Mobility has always been a source of development but also has brought some problems. At the beginning of the 20th century, the appearance of the internal combustion engine and the mass production processes managed to boost the penetration of the car, changing the landscape forever. The car was a symbol and evidence of prosperity, but also of great impacts on people: congestion, accident rate and pollution. The car has meant, since its invention in the early twentieth century, a success story that has changed the appearance of cities and customs of citizens, but everything indicates that a paradigm shift is coming.
Currently, transport is responsible for 40% of the urban emissions. More than half of the world’s urban population was exposed last year to pollution levels at least 2.5 times higher than healthy standards. Air pollution already causes the death of 7 million people a year according to the WHO, being the first cause of environmental death.
This problem is exacerbated by population growth, especially in large cities. The World’s cities occupy only 3% of the land, (but represent between 60% and 80% of energy consumption) and 75% of carbon emissions.
We have lived for decades in a growing trend towards urbanization around megacities; more than half of the World’s population lives in cities, today it is around 55% and by 2050 it will be in more than 70% of the population, which means more than 1.4 million people migrating to big cities per week.
The increasingly populous cities of the future will need to meet needs in transport and social infrastructure of high complexity in accordance with the 17 Objectives for Sustainable Development of the UN. For this, new investments are needed in order to build basic and complex infrastructures that ensure economic development and social welfare, with special emphasis on affordable and equitable access for all.
This implies numerous challenges but probably the main one, in some cities that are already collapsed, is the urban mobility due to the very large problems arising from traffic congestion and pollution.
In ACCIONA, we bet on offering solutions to these problems through the provision of innovative and sustainable mobility services. This is the main raison of all our businesses, which include decarbonization through the production of 100% renewable energy and the construction and management of infrastructure and services that mitigate the effects of climate urgency.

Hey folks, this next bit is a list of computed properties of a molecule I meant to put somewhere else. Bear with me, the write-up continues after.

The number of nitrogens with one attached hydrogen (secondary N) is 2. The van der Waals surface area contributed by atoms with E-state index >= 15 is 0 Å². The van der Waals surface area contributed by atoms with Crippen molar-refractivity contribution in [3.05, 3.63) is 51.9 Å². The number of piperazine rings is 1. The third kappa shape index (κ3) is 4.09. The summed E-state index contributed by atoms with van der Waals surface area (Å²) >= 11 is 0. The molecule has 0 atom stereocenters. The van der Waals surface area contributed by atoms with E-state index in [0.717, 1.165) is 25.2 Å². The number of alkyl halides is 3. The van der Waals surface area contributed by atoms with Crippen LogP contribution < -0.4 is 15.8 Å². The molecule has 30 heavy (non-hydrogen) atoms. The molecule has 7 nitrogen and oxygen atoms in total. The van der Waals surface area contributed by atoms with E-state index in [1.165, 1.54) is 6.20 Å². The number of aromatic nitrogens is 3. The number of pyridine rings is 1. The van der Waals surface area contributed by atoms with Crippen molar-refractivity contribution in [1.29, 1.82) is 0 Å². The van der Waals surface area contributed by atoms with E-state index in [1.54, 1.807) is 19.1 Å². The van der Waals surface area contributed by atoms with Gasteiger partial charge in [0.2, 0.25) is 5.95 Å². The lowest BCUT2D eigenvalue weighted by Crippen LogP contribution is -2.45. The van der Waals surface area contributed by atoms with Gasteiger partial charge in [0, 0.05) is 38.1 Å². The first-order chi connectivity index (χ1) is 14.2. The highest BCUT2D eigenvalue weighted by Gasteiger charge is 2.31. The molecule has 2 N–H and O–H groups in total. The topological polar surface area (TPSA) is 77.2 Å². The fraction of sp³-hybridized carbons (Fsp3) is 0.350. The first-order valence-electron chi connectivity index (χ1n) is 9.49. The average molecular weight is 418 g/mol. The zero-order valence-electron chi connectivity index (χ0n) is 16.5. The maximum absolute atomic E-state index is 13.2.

However, not all this is new. We have had, for decades, problems with congestion and pollution in big cities. Why now this frenetic movement in the urban mobility sector? Mainly because we now have the tools for a new paradigm shift in mobility, similar to what happened precisely at the beginning of the last century with the appearance of the automobile.
This “perfect storm” is produced by two main circumstances that have come together for what is happening: first, the confluence of new technologies that act as a catalyst for the emergence of new business models around mobility and, second, the cultural change that is happening that produces very quickly behavioral changes in citizens:
Appearance of the electric vehicle, which is becoming cheaper with the lowering costs of batteries.
Big Data, data analytics tools, machine learning, artificial intelligence, etc. are essential to achieve the efficiency that new urban transport models need and that make economic sense.
Autonomous vehicle technology: It still has many challenges ahead, not only of the vehicle technology itself, but also of the deployment of the necessary communication infrastructure in the cities and of the regulation itself; practically everyone thinks that it is something we will see very soon.
The priorities have changed. We have a permanently connected population and with a higher use of applications for the growing needs of everyday life. The general population does not demand their own assets, but to enjoy them. We see business around the collaborative economy everywhere.
All these new technologies with the changes in people’s behavior are those that, in my opinion, have produced the appearance of new business models, not only in urban passengers mobility like, for example, Uber, but also in food delivery or the entire spectrum of sharing in different modes of transport, where ACCIONA is already an actor with our Motosharing service.
All actors that make up the mobility sector are learning on the go. Solutions to citizen mobility concerns are generated at a faster rate than regulatory capacity, but there is no single formula for addressing this disruption.
Governments should encourage collaboration between cities that have the same problems and should rely on the knowledge and experience that the private sector can bring.
So as we have seen, urban mobility is, today, one of the main problems of large cities, and is a critical factor in combating climate urgency, allowing the decarbonization of the economy and improving the quality of life of its citizens.
We must join the challenge of urban mobility by creating sustainable solutions that respond to the needs of the citizen and that invest in the future of the planet.